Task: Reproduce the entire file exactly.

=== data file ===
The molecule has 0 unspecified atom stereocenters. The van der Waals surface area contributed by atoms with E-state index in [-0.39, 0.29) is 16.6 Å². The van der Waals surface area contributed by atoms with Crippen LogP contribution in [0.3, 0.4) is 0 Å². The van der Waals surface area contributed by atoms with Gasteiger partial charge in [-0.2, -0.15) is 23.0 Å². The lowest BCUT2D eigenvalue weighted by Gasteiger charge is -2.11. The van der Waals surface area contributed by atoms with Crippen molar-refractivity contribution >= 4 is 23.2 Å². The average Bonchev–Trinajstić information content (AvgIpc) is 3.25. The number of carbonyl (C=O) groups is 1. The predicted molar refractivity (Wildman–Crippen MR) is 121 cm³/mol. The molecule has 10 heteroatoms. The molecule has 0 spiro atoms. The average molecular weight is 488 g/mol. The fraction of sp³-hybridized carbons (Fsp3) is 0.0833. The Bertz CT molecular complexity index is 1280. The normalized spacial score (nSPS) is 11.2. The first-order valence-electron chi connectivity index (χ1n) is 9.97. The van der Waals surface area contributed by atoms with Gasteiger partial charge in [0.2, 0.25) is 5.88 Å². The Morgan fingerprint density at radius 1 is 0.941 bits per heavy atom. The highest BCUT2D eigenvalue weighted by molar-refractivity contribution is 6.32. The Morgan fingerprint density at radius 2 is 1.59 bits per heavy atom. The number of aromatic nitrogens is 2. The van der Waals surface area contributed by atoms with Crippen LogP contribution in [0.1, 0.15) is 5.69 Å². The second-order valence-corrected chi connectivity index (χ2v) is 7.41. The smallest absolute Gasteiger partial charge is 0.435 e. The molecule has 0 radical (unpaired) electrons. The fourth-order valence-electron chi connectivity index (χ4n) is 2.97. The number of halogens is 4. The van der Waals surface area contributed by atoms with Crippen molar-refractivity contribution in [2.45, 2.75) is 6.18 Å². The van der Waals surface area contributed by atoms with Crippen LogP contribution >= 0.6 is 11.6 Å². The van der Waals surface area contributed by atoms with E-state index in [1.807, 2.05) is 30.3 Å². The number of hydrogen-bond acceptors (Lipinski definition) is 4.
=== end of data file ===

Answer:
The molecule has 0 unspecified atom stereocenters. The van der Waals surface area contributed by atoms with E-state index in [-0.39, 0.29) is 16.6 Å². The van der Waals surface area contributed by atoms with Crippen LogP contribution in [0.3, 0.4) is 0 Å². The van der Waals surface area contributed by atoms with Gasteiger partial charge in [-0.2, -0.15) is 23.0 Å². The lowest BCUT2D eigenvalue weighted by Gasteiger charge is -2.11. The van der Waals surface area contributed by atoms with Crippen molar-refractivity contribution >= 4 is 23.2 Å². The average Bonchev–Trinajstić information content (AvgIpc) is 3.25. The number of carbonyl (C=O) groups is 1. The predicted molar refractivity (Wildman–Crippen MR) is 121 cm³/mol. The molecule has 10 heteroatoms. The molecule has 0 spiro atoms. The average molecular weight is 488 g/mol. The fraction of sp³-hybridized carbons (Fsp3) is 0.0833. The Bertz CT molecular complexity index is 1280. The normalized spacial score (nSPS) is 11.2. The first-order valence-electron chi connectivity index (χ1n) is 9.97. The van der Waals surface area contributed by atoms with Gasteiger partial charge in [0.2, 0.25) is 5.88 Å². The Morgan fingerprint density at radius 1 is 0.941 bits per heavy atom. The highest BCUT2D eigenvalue weighted by molar-refractivity contribution is 6.32. The Morgan fingerprint density at radius 2 is 1.59 bits per heavy atom. The number of aromatic nitrogens is 2. The van der Waals surface area contributed by atoms with Crippen LogP contribution in [0.1, 0.15) is 5.69 Å². The second-order valence-corrected chi connectivity index (χ2v) is 7.41. The smallest absolute Gasteiger partial charge is 0.435 e. The molecule has 0 radical (unpaired) electrons. The fourth-order valence-electron chi connectivity index (χ4n) is 2.97. The number of halogens is 4. The van der Waals surface area contributed by atoms with Crippen molar-refractivity contribution in [2.45, 2.75) is 6.18 Å². The van der Waals surface area contributed by atoms with Crippen LogP contribution >= 0.6 is 11.6 Å². The van der Waals surface area contributed by atoms with E-state index in [1.807, 2.05) is 30.3 Å². The number of hydrogen-bond acceptors (Lipinski definition) is 4.